Bond duration is often confused with maturity but the two are quite different. The maturity date on a bond determines when it will be bought back by an issuer. Duration, on the other hand, is a measure of how long it will take to reach a bond’s mid point in cash-flow terms. That is the number of years left before the holder has received as many of the bond’s cash flows as are outstanding.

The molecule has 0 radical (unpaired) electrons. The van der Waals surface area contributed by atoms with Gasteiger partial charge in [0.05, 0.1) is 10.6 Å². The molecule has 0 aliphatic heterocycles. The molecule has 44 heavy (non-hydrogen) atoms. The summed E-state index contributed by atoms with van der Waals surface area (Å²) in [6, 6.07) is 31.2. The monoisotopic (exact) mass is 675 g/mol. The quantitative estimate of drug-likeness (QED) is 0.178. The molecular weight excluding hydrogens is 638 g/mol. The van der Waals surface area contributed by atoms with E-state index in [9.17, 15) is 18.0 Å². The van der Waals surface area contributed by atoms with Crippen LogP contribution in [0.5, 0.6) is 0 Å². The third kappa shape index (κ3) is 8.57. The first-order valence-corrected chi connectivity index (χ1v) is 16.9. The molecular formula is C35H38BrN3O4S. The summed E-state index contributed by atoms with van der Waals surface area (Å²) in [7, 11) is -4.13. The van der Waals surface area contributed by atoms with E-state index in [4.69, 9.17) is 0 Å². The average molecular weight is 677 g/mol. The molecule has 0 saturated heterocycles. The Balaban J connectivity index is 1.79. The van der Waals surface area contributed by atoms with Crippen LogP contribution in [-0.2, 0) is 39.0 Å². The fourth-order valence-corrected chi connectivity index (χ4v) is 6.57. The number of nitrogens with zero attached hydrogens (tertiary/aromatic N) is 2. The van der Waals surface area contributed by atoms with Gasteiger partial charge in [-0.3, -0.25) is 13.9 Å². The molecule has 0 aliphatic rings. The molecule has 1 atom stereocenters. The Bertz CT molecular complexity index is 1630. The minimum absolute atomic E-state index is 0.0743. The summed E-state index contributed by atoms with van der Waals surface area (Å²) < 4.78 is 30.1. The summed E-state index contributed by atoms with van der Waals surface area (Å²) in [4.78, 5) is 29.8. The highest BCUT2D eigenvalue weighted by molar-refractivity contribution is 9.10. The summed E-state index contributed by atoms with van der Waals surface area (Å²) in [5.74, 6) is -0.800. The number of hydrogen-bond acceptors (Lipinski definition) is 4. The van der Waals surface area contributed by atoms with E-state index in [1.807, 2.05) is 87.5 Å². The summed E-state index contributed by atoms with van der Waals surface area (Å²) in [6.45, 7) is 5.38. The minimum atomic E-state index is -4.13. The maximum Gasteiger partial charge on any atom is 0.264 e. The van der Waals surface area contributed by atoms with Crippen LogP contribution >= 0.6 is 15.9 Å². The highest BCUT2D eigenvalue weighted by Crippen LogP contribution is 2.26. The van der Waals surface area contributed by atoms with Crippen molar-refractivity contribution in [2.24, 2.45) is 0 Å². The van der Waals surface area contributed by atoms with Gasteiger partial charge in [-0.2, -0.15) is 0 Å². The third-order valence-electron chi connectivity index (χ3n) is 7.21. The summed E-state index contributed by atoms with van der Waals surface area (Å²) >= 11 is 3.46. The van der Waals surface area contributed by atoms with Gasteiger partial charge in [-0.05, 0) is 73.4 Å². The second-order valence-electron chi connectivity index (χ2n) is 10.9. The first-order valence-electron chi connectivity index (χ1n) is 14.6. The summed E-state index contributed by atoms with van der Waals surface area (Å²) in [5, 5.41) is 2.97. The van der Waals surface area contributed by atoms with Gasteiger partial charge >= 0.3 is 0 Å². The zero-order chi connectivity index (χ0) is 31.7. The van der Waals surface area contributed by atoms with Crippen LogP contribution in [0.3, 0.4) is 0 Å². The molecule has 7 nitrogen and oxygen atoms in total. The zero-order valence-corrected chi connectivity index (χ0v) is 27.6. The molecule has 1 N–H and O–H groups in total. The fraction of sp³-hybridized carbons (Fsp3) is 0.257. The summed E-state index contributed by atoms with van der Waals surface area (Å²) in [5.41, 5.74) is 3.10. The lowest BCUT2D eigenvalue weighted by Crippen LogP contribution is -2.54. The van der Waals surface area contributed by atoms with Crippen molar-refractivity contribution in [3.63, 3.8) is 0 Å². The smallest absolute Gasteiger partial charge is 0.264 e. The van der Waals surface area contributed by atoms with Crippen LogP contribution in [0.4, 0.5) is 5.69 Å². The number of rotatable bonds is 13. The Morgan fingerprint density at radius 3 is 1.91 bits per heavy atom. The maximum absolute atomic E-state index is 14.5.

For example, ignoring inflation, take a four-year bond to be redeemed for £100 and paying annual coupons of £50 at the end of every 12 months. Its duration is three years.That’s because by the end of year three you will have received three coupons of £50, but will still be waiting for a final coupon of £50, plus the £100 redemption value.